BBC journalists arrested in Uganda

Police arrested a team of the BBC journalists in Uganda for illegal possession of prescription drugs, but the country’s government spokesman said the reporters had been helping to expose corruption, and demanded their immediate release.

Patrick Onyango, the police spokesman, said five suspects had been detained overnight. They included two Ugandans and one Kenyan, the wife of a local journalist from NBS Television who was working with them, and a driver.

Fourteen boxes of tablets had been seized, along with other vaccines.

Government spokesman Ofwono Opondo said the journalists had been cooperating with the State House Health Monitoring Unit to investigate the theft and sale of Ugandan government drugs in  South Sudan and Democratic Republic of Congo.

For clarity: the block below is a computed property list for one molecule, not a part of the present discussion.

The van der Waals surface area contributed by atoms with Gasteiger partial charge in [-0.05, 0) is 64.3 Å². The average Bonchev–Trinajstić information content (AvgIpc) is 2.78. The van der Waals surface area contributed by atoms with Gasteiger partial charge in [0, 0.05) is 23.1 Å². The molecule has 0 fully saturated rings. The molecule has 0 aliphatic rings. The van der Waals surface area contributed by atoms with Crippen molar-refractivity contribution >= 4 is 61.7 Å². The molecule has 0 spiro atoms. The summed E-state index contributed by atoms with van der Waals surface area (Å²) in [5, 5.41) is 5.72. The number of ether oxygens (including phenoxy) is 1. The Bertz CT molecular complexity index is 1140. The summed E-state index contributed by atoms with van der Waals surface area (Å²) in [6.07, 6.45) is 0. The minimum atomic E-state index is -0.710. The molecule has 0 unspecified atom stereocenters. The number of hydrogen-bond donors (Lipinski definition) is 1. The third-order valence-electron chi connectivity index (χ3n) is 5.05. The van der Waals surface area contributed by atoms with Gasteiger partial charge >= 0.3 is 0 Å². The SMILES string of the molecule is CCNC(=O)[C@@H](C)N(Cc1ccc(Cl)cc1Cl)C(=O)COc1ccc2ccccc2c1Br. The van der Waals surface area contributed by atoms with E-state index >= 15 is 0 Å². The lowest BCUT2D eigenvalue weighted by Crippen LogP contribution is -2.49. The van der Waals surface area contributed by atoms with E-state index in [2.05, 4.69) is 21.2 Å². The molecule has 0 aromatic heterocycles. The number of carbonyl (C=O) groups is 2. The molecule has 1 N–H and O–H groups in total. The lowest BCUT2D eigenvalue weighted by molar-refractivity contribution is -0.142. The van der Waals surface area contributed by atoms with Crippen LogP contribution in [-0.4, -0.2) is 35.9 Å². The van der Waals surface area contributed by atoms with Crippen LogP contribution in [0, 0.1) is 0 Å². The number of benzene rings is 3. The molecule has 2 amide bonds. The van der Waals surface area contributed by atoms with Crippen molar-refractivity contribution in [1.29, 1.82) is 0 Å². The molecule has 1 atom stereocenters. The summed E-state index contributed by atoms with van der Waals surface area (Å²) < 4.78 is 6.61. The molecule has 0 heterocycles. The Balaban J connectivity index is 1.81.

“I am yet to find out the logic why police arrested these journalists, who in my view were helping government to unearth the rot which is in the system,” said Opondo. “They should be released unconditionally.”

The BBC confirmed it was in contact with the authorities over the case.

AMENDED: 8/02/2019 

Uganda police frees BBC journalists arrested over possession of drugs.

EU programmes for Horn of Africa

The European Commission has adopted eleven new programmes for the Horn of Africa under the EU Emergency Trust Fund for Africa.